In this occasional series, we ask Arts & Sciences instructors to discuss how they engage students in the great questions of our time.
Q. How would you describe this course?
A. This is a comparative global economic history course with a particular focus on China and India, the two fastest-growing economies in the world today.
It focuses on the strengths, weaknesses, and changes in the global economy and the economies of India and China since the 16th century. Before 1800, India and China were at the forefront of the worldwide economy. However, since the 19th century, Europe and the West have held the dominant position.
Now, China and India are on the rise and reclaiming their lost position. This trajectory is fascinating, and that is what this course examines. This course also covers various important topics, such as a comparative analysis of markets, commodities, the role of states, and economic institutions in India, China, and Europe/the West.
Q. What makes this course appealing to students
A. In the American school and college education systems, there is a general focus on teaching European and North American history. Students find this course interesting because it focuses on Asia’s role in the world economy and explores the economic change in China and India during the last 500 years. Students get to study and understand the dynamics of these two major economies and their implications for the world economy.
It’s also attractive to students because it focuses on countering a Eurocentric perspective dominant in the historical analysis of the world economy. Students get to know about various views and perspectives on the world economy.
Q. Why is this course important?
A. China is competing with the United States for the position of the largest economy in the world. That is one reason why students should learn more about China. India, similarly, has seen rapid economic growth in Gross Domestic Product (GDP) in the last three decades.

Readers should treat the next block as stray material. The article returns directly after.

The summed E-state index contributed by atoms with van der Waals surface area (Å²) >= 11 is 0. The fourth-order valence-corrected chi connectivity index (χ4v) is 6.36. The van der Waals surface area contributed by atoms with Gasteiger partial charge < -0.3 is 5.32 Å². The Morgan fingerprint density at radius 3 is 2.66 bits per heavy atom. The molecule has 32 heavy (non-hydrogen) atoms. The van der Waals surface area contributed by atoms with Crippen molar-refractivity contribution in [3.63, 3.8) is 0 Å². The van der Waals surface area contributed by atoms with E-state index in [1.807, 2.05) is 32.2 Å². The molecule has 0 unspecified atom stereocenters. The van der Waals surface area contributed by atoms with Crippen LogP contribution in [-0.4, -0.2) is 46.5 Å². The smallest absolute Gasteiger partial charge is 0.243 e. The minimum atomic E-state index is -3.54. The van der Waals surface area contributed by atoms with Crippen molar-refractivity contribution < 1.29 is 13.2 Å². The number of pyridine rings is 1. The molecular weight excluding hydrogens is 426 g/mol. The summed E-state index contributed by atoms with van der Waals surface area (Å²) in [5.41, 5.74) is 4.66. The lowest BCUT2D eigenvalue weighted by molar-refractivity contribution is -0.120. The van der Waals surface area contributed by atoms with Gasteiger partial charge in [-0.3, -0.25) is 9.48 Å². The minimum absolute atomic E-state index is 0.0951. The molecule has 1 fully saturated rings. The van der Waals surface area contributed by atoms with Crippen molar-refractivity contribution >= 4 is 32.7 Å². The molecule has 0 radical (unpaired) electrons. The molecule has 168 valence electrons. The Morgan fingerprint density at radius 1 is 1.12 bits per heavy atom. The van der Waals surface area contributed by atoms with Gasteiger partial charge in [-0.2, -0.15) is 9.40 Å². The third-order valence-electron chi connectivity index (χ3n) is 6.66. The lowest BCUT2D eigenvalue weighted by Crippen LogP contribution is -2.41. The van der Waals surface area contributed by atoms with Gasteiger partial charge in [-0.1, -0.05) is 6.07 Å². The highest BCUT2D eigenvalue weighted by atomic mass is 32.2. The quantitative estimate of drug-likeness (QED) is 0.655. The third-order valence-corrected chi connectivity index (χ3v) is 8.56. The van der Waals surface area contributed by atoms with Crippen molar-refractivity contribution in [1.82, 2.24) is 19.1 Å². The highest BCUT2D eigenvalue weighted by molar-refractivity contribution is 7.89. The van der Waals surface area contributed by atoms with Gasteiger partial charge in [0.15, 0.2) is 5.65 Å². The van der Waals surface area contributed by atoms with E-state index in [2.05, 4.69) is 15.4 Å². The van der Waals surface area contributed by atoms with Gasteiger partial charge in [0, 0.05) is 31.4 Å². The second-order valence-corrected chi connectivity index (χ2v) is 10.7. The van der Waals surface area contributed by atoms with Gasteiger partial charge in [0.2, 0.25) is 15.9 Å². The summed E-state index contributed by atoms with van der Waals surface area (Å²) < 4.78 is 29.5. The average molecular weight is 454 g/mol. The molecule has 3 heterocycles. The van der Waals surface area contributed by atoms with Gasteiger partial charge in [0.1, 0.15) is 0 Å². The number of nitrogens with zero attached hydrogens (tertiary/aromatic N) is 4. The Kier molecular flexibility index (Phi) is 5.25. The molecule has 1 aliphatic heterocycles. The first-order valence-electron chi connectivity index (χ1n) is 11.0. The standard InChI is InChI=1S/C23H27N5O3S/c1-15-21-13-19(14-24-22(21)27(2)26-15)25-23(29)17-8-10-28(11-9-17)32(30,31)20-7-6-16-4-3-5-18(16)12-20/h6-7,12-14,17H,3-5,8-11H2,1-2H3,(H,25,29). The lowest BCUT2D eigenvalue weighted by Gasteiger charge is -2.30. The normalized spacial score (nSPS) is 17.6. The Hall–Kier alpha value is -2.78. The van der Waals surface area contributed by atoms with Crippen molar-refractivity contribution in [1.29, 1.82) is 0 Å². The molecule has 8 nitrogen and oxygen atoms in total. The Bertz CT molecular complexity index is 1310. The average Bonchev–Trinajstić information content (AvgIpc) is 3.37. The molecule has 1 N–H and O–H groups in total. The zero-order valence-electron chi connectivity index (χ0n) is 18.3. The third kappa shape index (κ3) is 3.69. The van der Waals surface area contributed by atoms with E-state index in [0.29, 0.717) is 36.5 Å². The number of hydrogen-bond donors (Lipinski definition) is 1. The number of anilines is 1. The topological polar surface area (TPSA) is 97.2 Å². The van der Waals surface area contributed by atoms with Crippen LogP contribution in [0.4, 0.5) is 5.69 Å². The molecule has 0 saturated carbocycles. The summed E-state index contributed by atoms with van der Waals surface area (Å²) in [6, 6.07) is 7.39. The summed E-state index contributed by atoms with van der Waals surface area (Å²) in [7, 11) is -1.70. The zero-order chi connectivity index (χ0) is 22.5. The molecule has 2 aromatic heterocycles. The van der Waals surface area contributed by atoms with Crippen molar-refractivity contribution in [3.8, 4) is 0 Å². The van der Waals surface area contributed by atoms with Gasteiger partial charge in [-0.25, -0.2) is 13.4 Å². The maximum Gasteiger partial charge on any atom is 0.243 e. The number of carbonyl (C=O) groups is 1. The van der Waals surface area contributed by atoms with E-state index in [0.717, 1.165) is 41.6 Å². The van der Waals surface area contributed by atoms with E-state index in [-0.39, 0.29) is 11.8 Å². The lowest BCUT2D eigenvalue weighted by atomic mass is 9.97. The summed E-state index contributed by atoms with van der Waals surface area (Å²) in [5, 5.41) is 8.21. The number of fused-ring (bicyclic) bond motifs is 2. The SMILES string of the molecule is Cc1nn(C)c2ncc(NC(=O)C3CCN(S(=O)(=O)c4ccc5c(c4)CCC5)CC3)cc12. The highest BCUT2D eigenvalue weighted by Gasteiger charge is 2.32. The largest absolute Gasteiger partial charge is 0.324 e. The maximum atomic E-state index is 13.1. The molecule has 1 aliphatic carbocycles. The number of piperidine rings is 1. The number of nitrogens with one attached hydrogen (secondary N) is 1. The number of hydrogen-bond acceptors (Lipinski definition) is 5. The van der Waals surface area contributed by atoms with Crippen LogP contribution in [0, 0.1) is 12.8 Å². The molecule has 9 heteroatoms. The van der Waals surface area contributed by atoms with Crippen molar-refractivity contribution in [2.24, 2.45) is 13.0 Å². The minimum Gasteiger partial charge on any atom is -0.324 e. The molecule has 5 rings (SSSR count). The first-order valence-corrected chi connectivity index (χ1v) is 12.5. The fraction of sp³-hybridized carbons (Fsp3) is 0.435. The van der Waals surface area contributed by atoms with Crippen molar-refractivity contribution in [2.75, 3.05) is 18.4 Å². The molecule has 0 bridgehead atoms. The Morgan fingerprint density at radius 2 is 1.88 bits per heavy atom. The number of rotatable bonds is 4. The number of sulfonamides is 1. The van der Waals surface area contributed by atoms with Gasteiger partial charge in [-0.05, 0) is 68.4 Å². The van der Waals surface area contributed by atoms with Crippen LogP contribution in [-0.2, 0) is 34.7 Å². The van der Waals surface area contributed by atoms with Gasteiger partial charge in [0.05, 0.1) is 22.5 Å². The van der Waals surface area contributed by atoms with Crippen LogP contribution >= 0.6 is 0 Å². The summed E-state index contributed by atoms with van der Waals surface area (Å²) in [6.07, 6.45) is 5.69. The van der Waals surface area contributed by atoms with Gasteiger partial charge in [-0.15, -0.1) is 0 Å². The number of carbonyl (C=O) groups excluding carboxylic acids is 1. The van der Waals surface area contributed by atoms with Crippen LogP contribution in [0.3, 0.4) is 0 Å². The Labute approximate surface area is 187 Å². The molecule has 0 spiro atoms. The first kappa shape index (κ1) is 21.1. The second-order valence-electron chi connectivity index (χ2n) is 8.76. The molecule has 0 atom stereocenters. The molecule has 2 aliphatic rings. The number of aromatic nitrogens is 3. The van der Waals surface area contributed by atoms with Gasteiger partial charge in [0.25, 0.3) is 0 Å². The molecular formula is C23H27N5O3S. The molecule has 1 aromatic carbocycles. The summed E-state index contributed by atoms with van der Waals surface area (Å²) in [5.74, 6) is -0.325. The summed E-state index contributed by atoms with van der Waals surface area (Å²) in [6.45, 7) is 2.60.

China and India are the two most densely populated economies in the world. Rapid economic growth in these countries has a significant impact on the world economy, which is in transition from a Europe/West-centered to an Asia-centered world economy.
The other reason is that it is vital to understand China and India’s long-term economic growth dynamics. In the 17th and 18th centuries, China and India together had about 50% share of world GDP. Their share went down to less than 10 % in 1950. It is projected that the two together will generate more than one-third of global GDP by 2030.
I think it’s essential for students to learn about these developments to understand the history of the world economy.
Q. How can students take this course into the workforce?
A. The first essential skill that students learn is critical thinking and the idea that people can have different perspectives on historical processes. Students who take this course learn the relative strengths and weaknesses of a historical perspective and are equipped with skills to counter one that is one-sided and parochial. These then enable them to develop problem-solving skills in the workplace.
The second critical skill that students acquire is reading and interpreting data on GDP, income, and population. They learn how to process large sets of data and identify growth trends as well as draw conclusions.
They also learn about business practices, institutions, values, and cultures in Asia. Given the globalized nature of our economy today, these skills are vital and useful at many workplaces.
– Interview by Emma Barrett (B.A., English,’ 25). Photo by Melanie Fan.